Nigeria | How Debt Collection/Recovery Mechanisms Work in Nigeria?(1)
Nigeria | How Debt Collection/Recovery Mechanisms Work in Nigeria?(1)

Nigeria | How Debt Collection/Recovery Mechanisms Work in Nigeria?(1)

Nigeria | How Debt Collection/Recovery Mechanisms Work in Nigeria?(1)

Contributed by CJP Ogugbara, CJP Ogugbara & Co (Sui Generis Avocats), Nigeria.

There various means validly permissible under the law for a creditor to explore in the recovery of debts owned it by a debtor.

Where the contract, trade or transaction in which the debtor received goods and services in trust from the creditor on credit makes provisions for Arbitration in the settlement of any arising dispute, the creditor can resort to Domestic Arbitration to recover the debt. It need be noted that there is no requirement for engaging experts in the settlement of disputes at the arbitration level. The procedure is partially informal and very flexible. In using the Arbitration, the first thing expected of a creditor is to ensure that the payment of the debt had become due after which he would have made a demand for the payment either orally or in writing. Due to the necessity for documentary evidence, it is advised that the demand be made in writing. This would be followed by a notice of arbitration drawn up and issued by the creditor to the debtor. It is important to state that where the contract did not specify the arbitrator to resort to, the notice is expected to contain the details of an Arbitrator the Creditor had appointed. It would further inform the debtor that in the event he (debtor) that the issuer of the notice would approach the High Court for a Court appointed Arbitrator in the event the debtor fails to agree on the Arbitrator. Where the debtor agrees on the Arbitrator, either parties would write to the panel or institution of the Arbitrator to communicate of their dispute alongside the evidence of such contract unless the contract was orally. Upon receipt of the letter, the panel would be constituted and parties would put in their claims and defenses alongside supporting evidences. Unfortunately, there is no precise timeline within which an Arbitration proceedings and Award are expected to have been concluded. After an award has been handed out or published, the creditor would proceed to the High Court to apply for its enforcement. Furthermore, where the creditor in China had obtained an international award, same is also enforceable in the same manner as that of domestic under the Arbitration and Conciliation Act, as stipulated in the Foreign Judgment Act 1961; the Reciprocal Enforcement Judgement Act 1922, and the New York Convention 1958 (Convention on the Recognition and Enforcement of Foreign Award). The creditor would either transmit a duly notarized English translator Original Copy or a Certified True Copy thereof. In any case, an application to set aside an Arbitration Award by a Debtor is very possible, to frustrate the effort. This is a major fallout of the Arbitration as a mechanism for debt recovery.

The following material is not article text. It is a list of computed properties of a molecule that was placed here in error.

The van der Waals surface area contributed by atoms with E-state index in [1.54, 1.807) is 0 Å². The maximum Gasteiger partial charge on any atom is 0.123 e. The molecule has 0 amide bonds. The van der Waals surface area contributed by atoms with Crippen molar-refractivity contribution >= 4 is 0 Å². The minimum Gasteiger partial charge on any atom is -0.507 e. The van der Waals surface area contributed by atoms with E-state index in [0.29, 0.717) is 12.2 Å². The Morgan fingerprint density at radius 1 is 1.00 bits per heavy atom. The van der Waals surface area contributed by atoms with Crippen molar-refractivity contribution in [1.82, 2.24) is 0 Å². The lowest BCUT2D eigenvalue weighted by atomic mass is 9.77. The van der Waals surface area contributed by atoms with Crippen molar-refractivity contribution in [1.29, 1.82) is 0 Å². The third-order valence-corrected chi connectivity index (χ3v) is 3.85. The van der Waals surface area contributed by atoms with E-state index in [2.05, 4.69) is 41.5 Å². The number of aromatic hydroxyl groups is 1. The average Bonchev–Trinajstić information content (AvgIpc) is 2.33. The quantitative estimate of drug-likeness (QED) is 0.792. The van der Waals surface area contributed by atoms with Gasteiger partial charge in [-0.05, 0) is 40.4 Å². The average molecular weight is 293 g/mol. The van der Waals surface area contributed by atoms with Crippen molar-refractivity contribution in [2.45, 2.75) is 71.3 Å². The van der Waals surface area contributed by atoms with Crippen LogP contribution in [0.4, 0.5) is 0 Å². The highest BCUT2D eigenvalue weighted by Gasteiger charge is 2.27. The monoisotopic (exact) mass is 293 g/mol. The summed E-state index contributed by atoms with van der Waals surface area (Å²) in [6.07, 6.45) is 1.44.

Contributor: CJP Ogugbara

Agency/Firm: CJP Ogugbara & Co (Sui Generis Avocats)(English)

Position/Title: Founding Partner

Country: Nigeria

For more posts contributed by CJP Ogugbara and CJP Ogugbara & Co (Sui Generis Avocats), please click here.

The Q&A Global is a special column run by CJO Global, and serves as a knowledge-sharing platform to facilitate peer learning and networking, and to provide the international business community with a global landscape of this industry.

This post is a contribution from CJP Ogugbara & Co (Sui Generis Avocats). Established in 2014 as a Partnership Firm in Nigeria, CJP Ogugbara & Co has been working along and engaging in dispute management, litigation and arbitration, commercial practice: real estate and investment advisory, tax practice and energy consultancy. Apart from the core practice areas, they also facilitate and extend practice to the development of clients’ businesses and corporate interests, especially as they apply to the Nigerian economy and investment circle.

Photo by Sheyi Owolabi on Unsplash

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